BG: Ah yes, he was brilliant. He just knew how to get the best attacking football out of his teams. He left all the training to Alan Dix but he had the insight to get sand-pits installed at the training ground. Clubs are only just doing that now but he was doing that in 1966. He had an intelligence which just brought us on.

PUSB: How did he make sure that you continued getting promoted, did he just fill you with confidence?

BG: I tell you a story. We’re playing Ipswich on a Friday night and he’d just put up the new goal-scoring chart behind the goal at Highfield Road. At about 6.50pm, we were in the dressing room and silence fell on the room when he walked in. And looked at me and said ‘you young man, you will score a hat-trick tonight!’ and turned around and walked out. I was around 19 at the time and the lads all started taking the p*** out of me. Ronnie Farmer was the nicest and put an arm around me and said ‘if you get a hat-trick, you’ll be ok pal.’

So, we kick-off at half past seven and at two minutes to eight, I looked at the scoreboard. I wore the No.9 shirt and on the scoreboard was ‘9, 9, 9’. I had scored a hat-trick in 28 minutes. I turned around and the lads were elated. I looked up into the stands as Jimmy Hill always sat in the stands and I picked him out and thought, ‘how did you know I was going to score a hat-trick?’ I thought to myself ‘you must be god’. 

PUSB: You went on to have an extremely successful management career. What did you take on from Jimmy into your management career?

BG: The media, the way he handled it. His passion for the game, he had a wonderful ability to make you feel good and to lift you up. He did have a wonderful relationship with Derrick Robbins, the Chairman, and that is something I tried to take on. He just always knew what to do, he always had a solution. Going back to 1966/67, we’re trying to get promotion and we flew to Carlisle and Portsmouth at important times so we didn’t have to travel. When we did have to travel, he put Aeroplane seats in the Red House Motors coach so we were comfortable. 

PUSB: Did you under any extra pressure as he had looked after you all as manager that you wanted to repay him?

BG: No, I wouldn’t say that. He had great leaders in his dressing room, especially George Curtis. If you didn’t do as you’re told, George would hit you. The club was on a huge buzz and the song was brilliant. We were playing Preston North End and it was 1-1. All of a sudden, the fans around Highfield Road start ‘Let’s all sing together..’ and it had such an impact that we won. If you look back at that period of promotion, we scored so many goals in the final minutes of games and it was down to the singing as it drove us on.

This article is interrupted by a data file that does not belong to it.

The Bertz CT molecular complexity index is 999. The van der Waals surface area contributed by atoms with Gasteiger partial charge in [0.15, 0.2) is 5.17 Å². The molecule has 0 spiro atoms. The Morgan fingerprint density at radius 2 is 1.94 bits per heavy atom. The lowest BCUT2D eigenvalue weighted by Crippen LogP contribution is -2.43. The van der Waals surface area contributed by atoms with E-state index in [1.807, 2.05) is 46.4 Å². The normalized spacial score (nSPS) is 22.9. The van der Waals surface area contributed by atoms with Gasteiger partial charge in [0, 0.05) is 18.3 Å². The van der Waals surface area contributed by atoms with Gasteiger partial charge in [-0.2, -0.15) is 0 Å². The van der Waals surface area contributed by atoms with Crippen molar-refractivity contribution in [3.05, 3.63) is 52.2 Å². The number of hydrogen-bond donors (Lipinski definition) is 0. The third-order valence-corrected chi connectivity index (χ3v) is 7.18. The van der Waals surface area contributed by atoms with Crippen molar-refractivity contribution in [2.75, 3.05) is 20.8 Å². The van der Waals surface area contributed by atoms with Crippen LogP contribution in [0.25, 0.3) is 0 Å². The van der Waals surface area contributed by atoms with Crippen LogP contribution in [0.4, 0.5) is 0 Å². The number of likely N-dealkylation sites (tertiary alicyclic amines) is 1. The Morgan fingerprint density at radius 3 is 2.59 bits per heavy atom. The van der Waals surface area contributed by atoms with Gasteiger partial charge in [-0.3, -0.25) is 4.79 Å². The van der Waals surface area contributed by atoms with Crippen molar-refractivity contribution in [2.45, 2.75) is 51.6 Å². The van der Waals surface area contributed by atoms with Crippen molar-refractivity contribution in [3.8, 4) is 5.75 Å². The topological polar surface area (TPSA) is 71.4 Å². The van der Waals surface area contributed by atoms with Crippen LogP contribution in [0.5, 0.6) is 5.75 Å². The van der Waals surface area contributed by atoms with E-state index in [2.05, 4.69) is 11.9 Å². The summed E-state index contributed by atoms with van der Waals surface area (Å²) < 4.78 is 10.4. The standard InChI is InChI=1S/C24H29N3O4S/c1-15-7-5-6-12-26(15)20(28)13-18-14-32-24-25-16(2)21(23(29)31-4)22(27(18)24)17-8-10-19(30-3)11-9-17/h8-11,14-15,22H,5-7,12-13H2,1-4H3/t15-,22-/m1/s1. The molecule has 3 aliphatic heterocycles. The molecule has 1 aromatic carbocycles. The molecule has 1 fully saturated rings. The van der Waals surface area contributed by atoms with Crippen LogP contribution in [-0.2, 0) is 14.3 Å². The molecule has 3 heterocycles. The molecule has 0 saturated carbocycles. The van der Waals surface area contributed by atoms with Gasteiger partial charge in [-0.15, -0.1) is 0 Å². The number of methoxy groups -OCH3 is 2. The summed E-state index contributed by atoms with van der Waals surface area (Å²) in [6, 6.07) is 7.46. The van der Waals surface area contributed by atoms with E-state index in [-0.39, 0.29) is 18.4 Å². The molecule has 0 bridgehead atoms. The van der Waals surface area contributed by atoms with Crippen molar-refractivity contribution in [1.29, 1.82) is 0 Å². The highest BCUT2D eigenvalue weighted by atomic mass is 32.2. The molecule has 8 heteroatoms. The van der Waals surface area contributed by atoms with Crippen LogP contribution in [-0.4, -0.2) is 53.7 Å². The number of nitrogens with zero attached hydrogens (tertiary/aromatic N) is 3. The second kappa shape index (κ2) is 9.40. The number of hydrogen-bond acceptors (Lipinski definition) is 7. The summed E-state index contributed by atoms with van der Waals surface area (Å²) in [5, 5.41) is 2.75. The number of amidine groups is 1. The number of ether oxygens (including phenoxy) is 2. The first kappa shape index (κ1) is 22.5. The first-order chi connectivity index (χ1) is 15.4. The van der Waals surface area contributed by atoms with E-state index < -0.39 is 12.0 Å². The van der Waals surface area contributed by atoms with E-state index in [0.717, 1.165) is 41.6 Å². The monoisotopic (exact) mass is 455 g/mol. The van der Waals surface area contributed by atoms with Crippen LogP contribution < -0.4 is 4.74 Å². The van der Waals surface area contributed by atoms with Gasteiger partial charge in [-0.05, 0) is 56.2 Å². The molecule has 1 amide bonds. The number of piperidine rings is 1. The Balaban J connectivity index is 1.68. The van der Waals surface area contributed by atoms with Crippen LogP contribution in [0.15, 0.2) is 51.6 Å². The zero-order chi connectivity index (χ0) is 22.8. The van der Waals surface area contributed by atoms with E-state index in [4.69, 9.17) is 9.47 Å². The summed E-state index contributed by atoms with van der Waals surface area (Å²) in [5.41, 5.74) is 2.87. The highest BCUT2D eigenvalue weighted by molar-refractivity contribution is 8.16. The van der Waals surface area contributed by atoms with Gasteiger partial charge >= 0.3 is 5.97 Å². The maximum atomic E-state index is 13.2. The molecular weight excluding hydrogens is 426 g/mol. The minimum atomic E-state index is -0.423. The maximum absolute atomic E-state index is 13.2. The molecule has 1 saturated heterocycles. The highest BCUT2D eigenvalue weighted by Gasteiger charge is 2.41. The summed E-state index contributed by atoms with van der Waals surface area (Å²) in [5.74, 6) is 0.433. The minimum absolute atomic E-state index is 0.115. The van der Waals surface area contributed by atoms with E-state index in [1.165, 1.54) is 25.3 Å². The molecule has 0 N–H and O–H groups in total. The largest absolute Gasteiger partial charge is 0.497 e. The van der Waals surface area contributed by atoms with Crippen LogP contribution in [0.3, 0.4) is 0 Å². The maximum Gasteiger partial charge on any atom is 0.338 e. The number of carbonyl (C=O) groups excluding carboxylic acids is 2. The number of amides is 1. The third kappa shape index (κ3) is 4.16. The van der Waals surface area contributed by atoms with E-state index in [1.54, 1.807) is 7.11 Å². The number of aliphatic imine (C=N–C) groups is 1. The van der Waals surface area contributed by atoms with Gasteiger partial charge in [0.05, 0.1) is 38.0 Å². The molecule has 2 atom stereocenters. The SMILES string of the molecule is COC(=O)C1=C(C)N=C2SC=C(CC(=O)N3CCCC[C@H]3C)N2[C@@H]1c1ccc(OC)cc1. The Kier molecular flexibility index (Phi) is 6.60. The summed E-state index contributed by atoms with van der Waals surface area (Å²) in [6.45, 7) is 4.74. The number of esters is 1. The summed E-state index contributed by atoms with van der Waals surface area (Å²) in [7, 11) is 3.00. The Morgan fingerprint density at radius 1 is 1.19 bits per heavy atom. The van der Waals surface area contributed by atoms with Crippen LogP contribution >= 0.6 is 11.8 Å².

PUSB: You went on to have an incredible career at the likes of Arsenal but would you say your time at Coventry ranks up there?

BG: Oh yes, 40 goals in 80 games?! (laughing) Starting as a 17-year old… (laughing)… and someone telling you a year before that you’re no good! 

PUSB: So… yes?

BG: OF COURSE! The beauty of it is that I’m 70-years old this June, it’s all gone to quick. I was privileged to go and see JH a few years back. I was working for Talksport so I went to stop off at his home and I had the best afternoon off and the best company I’ve ever had. His memory was receding but when we looked back on the olden days, he was still razor sharp. Never missed a beat…

PUSB: Final question, what was your outstanding memory of JH?

BG:… (silence) Wow. It’s a tough one. When I walked into the boardroom at Highfield Road with the rest of the team and JH was there. Having been the Bearded Wanderer for six years, he turned around to the lads and said ‘I’ve asked for a 10-year contract but it’s not been forthcoming. I just can’t rely on 11 people keeping me in a job every Saturday afternoon.’ And that’s when he went into the media.

And to think we he had achieved, never to go back in football management, it was quite stunning really because really, I found out when I went into management, how right he was! That was Jimmy, he was never wrong.